It is my desire to create sensual pipes, beautifully grained that are pleasing to the eye. I work with only the rarest of briar burls that are seasoned in a manner that allows for a minimal break in period and a very smooth smoking pipe. The briar grows in the wild and there is a remarkable difference in grain between each block . This variance of grain together with the myriad of designs in my mind and the nature of the work, makes for truly one of a kind pipes. The essence of my work is in the creation of sculpted smoking instruments that are functional pieces of art.

So once again the time period for the pipe that I have was confirmed as being made between 1980 when Elliot was in New York City and 1996 when he left to build a workshop in Vermont. I love it when the information comes together.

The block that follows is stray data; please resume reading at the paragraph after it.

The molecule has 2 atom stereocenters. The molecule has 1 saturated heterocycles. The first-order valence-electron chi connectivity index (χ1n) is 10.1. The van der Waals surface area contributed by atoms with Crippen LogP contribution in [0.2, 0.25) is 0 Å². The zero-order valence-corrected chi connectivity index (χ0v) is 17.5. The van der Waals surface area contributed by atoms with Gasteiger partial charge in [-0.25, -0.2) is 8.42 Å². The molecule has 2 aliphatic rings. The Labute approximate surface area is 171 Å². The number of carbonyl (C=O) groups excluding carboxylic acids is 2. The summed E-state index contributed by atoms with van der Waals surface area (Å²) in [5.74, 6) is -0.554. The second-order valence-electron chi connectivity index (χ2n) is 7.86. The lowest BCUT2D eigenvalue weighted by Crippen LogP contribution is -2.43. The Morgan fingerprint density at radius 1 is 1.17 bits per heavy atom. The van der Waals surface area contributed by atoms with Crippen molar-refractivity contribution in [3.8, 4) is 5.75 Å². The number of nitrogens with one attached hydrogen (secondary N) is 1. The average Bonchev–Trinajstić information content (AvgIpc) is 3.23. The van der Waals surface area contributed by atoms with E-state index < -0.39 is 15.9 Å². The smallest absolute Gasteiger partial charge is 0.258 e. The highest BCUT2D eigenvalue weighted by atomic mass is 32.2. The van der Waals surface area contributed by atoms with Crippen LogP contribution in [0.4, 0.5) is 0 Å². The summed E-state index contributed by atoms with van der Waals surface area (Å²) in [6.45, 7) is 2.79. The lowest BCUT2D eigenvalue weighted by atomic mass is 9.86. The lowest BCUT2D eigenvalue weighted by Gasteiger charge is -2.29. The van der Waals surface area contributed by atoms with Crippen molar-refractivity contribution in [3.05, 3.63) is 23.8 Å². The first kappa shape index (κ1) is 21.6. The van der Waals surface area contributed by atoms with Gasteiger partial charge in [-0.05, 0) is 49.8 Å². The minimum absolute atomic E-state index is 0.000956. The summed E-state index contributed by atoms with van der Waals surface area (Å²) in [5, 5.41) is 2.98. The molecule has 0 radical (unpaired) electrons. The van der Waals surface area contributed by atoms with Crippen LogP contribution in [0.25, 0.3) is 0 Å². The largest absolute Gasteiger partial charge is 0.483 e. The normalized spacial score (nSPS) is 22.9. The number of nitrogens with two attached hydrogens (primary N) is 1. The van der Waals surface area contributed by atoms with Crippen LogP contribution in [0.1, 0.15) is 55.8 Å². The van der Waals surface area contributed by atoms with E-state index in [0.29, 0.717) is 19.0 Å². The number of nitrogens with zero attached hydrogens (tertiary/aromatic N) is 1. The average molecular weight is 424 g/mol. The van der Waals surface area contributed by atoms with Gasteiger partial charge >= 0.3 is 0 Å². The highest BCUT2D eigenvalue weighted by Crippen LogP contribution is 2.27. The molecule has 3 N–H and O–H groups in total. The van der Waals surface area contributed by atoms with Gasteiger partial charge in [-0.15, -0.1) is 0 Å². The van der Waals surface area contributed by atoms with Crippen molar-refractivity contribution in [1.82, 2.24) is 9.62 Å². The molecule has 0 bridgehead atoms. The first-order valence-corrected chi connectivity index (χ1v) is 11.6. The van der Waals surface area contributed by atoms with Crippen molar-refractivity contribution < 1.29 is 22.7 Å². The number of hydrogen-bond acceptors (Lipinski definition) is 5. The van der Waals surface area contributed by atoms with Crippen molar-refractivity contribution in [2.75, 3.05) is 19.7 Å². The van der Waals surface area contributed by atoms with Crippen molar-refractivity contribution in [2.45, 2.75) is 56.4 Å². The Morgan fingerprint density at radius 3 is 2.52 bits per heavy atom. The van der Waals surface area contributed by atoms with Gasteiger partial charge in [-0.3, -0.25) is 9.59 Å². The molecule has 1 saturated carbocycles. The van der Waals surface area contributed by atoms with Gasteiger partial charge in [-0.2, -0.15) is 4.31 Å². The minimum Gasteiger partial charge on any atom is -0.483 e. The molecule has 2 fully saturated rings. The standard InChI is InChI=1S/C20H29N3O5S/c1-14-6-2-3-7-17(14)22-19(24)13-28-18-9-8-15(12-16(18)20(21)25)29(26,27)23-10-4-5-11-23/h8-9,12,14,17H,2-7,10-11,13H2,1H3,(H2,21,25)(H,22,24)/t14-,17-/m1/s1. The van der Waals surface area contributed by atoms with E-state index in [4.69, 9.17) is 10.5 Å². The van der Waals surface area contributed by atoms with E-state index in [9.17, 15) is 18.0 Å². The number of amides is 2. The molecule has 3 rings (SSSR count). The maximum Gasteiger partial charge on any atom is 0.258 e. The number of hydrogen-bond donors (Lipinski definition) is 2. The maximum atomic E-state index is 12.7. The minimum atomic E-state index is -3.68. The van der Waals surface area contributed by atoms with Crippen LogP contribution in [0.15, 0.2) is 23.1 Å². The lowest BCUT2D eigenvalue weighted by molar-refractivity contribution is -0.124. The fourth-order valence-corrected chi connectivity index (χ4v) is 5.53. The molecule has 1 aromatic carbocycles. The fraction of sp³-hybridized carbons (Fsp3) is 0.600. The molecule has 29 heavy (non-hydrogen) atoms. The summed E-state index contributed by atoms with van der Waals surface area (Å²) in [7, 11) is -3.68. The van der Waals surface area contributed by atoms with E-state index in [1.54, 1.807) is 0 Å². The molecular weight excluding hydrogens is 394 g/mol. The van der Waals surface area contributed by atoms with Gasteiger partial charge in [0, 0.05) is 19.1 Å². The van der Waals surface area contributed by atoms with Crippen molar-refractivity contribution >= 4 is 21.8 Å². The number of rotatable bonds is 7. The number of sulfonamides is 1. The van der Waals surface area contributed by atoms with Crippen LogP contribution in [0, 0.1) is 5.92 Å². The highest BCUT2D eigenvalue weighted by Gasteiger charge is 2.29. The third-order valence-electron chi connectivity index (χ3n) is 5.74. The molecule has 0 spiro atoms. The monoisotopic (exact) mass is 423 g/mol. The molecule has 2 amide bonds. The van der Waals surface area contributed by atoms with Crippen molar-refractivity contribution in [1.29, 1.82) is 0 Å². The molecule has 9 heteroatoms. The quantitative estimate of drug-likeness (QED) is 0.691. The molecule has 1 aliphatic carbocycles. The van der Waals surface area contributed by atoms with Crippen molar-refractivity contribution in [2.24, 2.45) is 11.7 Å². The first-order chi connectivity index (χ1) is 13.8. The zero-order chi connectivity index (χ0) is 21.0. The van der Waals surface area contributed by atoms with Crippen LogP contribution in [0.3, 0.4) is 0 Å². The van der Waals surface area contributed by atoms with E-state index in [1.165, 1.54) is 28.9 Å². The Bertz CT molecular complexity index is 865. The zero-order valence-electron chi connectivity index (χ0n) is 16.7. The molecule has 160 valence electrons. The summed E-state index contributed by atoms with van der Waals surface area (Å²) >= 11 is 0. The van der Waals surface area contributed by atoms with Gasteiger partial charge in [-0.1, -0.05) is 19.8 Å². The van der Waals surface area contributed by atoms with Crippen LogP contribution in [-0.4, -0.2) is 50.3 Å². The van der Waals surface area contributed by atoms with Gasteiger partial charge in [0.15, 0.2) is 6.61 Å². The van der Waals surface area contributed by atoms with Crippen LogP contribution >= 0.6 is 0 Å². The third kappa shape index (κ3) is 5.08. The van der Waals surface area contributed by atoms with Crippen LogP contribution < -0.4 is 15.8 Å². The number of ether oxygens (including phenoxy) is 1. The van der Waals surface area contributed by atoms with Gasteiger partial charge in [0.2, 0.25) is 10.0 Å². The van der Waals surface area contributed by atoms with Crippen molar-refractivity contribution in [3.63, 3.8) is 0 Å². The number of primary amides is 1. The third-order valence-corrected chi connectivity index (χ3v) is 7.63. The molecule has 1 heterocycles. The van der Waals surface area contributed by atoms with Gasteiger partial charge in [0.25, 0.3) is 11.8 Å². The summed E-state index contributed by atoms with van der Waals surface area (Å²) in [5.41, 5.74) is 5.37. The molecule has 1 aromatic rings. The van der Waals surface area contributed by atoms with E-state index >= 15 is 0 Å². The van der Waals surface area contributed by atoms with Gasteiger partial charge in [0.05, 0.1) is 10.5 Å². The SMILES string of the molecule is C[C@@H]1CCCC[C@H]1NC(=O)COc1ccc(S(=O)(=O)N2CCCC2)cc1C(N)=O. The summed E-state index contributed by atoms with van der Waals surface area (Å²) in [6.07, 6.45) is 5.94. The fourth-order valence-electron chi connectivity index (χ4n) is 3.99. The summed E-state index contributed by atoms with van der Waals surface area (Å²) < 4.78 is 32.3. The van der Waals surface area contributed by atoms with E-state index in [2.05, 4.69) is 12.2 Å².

Now it was time to work on this old timer. I started my work by highlighting the crack and groove around the bowl sides. I sanded the entire groove all around the bowl with a folded piece of 220 grit sandpaper. In the photos that follow you can see the cracked area very clearly. I left the sanding dust in place on the bowl and filled in the crack with clear CA glue. I was not too concerned with further cracking around the bowl as it was complete circle – the ends of the crack were joined. I was more concerned with heat from smoking forcing the cracking deeper into the interior of the bowl. The photos tell the story of the repair. Once the glue cured I sanded it smooth to blend it into the surrounding briar. I refilled any spots that still showed damage with more CA glue. I sanded them smooth as well. The bowl was starting to look quite good. I sanded it further with a medium and fine grit sanding sponge to blend the repairs into the surrounding briar. The grain really began to stand out. With that done I called it a night and when I woke early this morning I made a mixture of Oxalic Acid and water. I wiped down the darkened areas on the sides of the bowl to lighten them as much as possible. The mixture worked wonders and the pipe looked much better. There was one small spot on the crack shown in the second photo that I needed to touch up with the CA glue.With the externals repaired I turned my attention to the bowl. I reamed it with a PipNet reamer and took the cake back to bare briar. I cleaned that up with a Savinelli Fitsall Pipe Knife. I wanted the cake removed so I could check out the inside walls. I finished reaming process by sanding the bowl with 220 grit sandpaper wrapped around a dowel. I cleaned out the airway in the stem and shank with alcohol, cotton swabs and pipe cleaners. I scrubbed the walls of the bowl with alcohol at the same time. I examined the walls and bottom of the bowl with a bright light. There were not cracks on the internal walls that matched those around the bowl sides and front. There was however some checking on the back wall directly behind the cracks on the back of the bowl. I cleaned those carefully to remove all the debris. I am pretty certain that the heat followed the checking out to the exterior and during repeated hot smoking followed the path of least resistance all the way around the bowl. I think I found the internal source. I would need to do an internal repair to the bowl to stop further cracking from the inside.I polished the bowl and the rim top, sides and shank with micromesh sanding pads – dry sanding with 1500-2400 grit pads in preparation for staining the pipe. I stained the bowl with a light brown aniline stain. I applied it with a dauber and then flamed it with a lighter to set it in the grain. I repeated the process until I was happy with the coverage.I went upstairs and had lunch with my wife. The stain cured for an hour while I dined. I wiped the bowl down with cotton pads and isopropyl alcohol to make the finish more transparent and show the grain around the bowl and shank. I was liking the colour and the coverage at this point. I then polished the bowl and the rim top, sides and shank with micromesh sanding pads once again this time to make it even more transparent – dry sanding with 1500-12000 grit pads and wiping it down after each pad with a damp cloth. The grain stood out nicely and the repairs were well hidden at this point! It was looking very good. I rubbed the bowl and shank down with Before & After Restoration Balm. I worked it into the surface of the bowl sides and shank with my fingertips to clean, enliven and protect the briar. I let the balm sit for a little while and then buffed with a cotton cloth to raise the shine. I really like what I was seeing!I mixed a batch of JB Weld to line the interior of the bowl. I blended the two parts of the product together with a dental spatula and applied it to the walls of the bowl with a folded pipe cleaner. Before I started that though I inserted a pipe cleaner in the shank to keep the airway open in the bottom of the bowl. JB Weld cures neutral and does not gas off when heated. Once it cures I sand it smooth leaving it in the checking and cracks of the bowl walls. I give it a bowl coating of sour cream and activated charcoal powder to further protect the walls until a cake is formed. I set the bowl aside to let the wall repairs cure overnight. I turned my attention to the stem. I removed the tooth chatter and marks with the polishing process with the micromesh sanding pads – 1500-12000 grit pads. I wiped it down with a cloth impregnated with Obsidian Oil after each sanding pad. I used Before & After Pipe Polish – both Fine and Extra Fine to further polish the stem. I gave it a final coat of Obsidian Oil and let it dry. I touched up the stamping on the side of the saddle stem with acrylic fingernail polish. I let it dry and scraped off the excess. The snowflake (or star?) is quite visible and looks good.This Pipeworks NYC Elliot Nachwalter Hand Made with a vulcanite saddle stem is really an elegant looking pipe. It was a lot of work to bring it back but I think it was worth the effort. I put the stem back on the bowl and carefully buffed the pipe with Blue Diamond on the buffing wheel. I gave the bowl and the stem multiple coats of carnauba wax on the buffing wheel and followed that by buffing the entire pipe with a clean buffing pad. I hand buffed the pipe with a microfiber cloth to deepen the shine. The finished Nachwalter feels as great in the hand as it looks to the eye. Give the finished pipe a look in the photos below. The dimensions of the pipe are Length: 5 ¾ inches, Height: 2 ¼ inches, Outside diameter of the bowl: 1 ¼ inches, Chamber diameter: ¾ of an inch. The weight of this pipe is 35 grams/1.23 ounces. I will keep the pipe (for a while anyway) and enjoy it with a favourite tobacco. Thanks for reading this blog and my reflections on the pipe while I worked on it.